Michael Jordan to Hornets on Load Management: 'You're Paid to Play 82 Games'

Tim Daniels@TimDanielsBRFeatured ColumnistNovember 7, 2019

CHARLOTTE, NC- FEBRUARY 12: Owner of the Charlotte Hornets, Michael Jordan, hosts a press conference for media before NBA All-Star Weekend at the Spectrum Center in Charlotte, North Carolina on February 12, 2019. NOTE TO USER: User expressly acknowledges and agrees that, by downloading and or using this photograph, User is consenting to the terms and conditions of the Getty Images License Agreement. Mandatory Copyright Notice: Copyright 2019 NBAE (Photo by Kent Smith/NBAE via Getty Images)
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Orlando Magic head coach Steve Clifford said his old-school stance on load management goes back to an annual message delivered by Charlotte Hornets owner and NBA legend Michael Jordan

"Our guys aren't used to sitting on the second game of a back-to-back. We're not sitting guys just to sit," Clifford said, per Stefan Bondy of the New York Daily News. "For me, my background frankly, it all goes back to expectations. Being with Michael in Charlotte, Michael used to tell them every year, you're paid to play 82 games."

Clifford spent five seasons as head coach of the Hornets before being fired in April 2018.

The 58-year-old Maine native is a former high school and collegiate basketball player with more than three decades of coaching experience under his belt. His first NBA job came with the New York Knicks in 2000, and he commented on how much things have changed since that point, per Bondy.

"I've been doing this for 20 years, and playing 82 games used to be a badge of courage for a lot of guys," Clifford said. "There were always a lot of guys who didn't want to play. They stood out more."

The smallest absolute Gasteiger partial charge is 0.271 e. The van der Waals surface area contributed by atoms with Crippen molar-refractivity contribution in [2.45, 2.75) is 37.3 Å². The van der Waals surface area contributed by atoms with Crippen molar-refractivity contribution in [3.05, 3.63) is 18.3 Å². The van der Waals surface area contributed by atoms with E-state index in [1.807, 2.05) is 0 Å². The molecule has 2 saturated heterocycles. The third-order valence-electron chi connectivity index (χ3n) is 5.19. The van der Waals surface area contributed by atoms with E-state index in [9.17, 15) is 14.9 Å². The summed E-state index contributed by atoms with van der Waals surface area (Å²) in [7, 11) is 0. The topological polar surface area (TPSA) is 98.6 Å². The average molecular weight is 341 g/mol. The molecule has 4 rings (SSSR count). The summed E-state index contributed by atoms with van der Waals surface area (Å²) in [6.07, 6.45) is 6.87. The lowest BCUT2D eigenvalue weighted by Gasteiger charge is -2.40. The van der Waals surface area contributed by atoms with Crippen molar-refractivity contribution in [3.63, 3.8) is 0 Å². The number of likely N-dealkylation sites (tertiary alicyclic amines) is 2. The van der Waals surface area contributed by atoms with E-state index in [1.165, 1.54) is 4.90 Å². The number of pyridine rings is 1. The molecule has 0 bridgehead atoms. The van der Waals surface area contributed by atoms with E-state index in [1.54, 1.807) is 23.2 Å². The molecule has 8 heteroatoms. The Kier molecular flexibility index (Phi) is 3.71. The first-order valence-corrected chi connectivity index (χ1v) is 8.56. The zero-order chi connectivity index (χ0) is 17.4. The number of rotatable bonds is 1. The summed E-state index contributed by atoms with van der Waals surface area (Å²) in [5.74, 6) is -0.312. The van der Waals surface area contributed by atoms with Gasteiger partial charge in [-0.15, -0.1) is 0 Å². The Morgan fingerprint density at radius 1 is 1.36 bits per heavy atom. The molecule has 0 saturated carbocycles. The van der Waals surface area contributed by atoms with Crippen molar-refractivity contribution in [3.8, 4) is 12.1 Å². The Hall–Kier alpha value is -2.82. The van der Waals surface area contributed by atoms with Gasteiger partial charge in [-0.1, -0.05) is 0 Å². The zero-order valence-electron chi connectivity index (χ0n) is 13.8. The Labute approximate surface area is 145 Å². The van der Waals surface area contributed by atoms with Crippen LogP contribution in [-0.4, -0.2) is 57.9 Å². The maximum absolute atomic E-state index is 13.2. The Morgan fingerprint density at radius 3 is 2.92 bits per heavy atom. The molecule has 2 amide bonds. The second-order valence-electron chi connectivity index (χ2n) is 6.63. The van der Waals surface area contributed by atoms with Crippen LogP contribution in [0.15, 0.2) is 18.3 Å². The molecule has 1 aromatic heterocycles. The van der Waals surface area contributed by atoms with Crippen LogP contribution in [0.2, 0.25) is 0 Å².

His comments come amid controversy generated by the Los Angeles Clippers' decision to rest Kawhi Leonard for a nationally broadcast game against the Milwaukee Bucks on Wednesday night.

NBA spokesperson Mike Bass released a statement to ESPN's Adrian Wojnarowski clearing the Clippers of any potential violations, but it still sparked a debate about the load-management craze:

"Kawhi Leonard is not a healthy player under the league's resting policy, and, as such, is listed as managing a knee injury in the LA Clippers injury report. The league office, in consultation with the NBA's director of sports medicine is comfortable with the team medical staff's determination that Leonard is not sufficiently healthy to play in back-to-back games at this time."

Leonard played just 60 regular-season games as a member of the Toronto Raptors last year. That left him completely healthy for the playoffs as he led the Raptors to a championship and took home Finals MVP honors.

That's forced teams to reconsider their stance on resting key players, especially in back-to-back situations. Unfortunately, that leads to a diminished product for the fans at times, such as Wednesday night's clash between the Clippers and Bucks, a potential NBA Finals preview.

It doesn't sound like the Hornets or Magic will follow suit, though.

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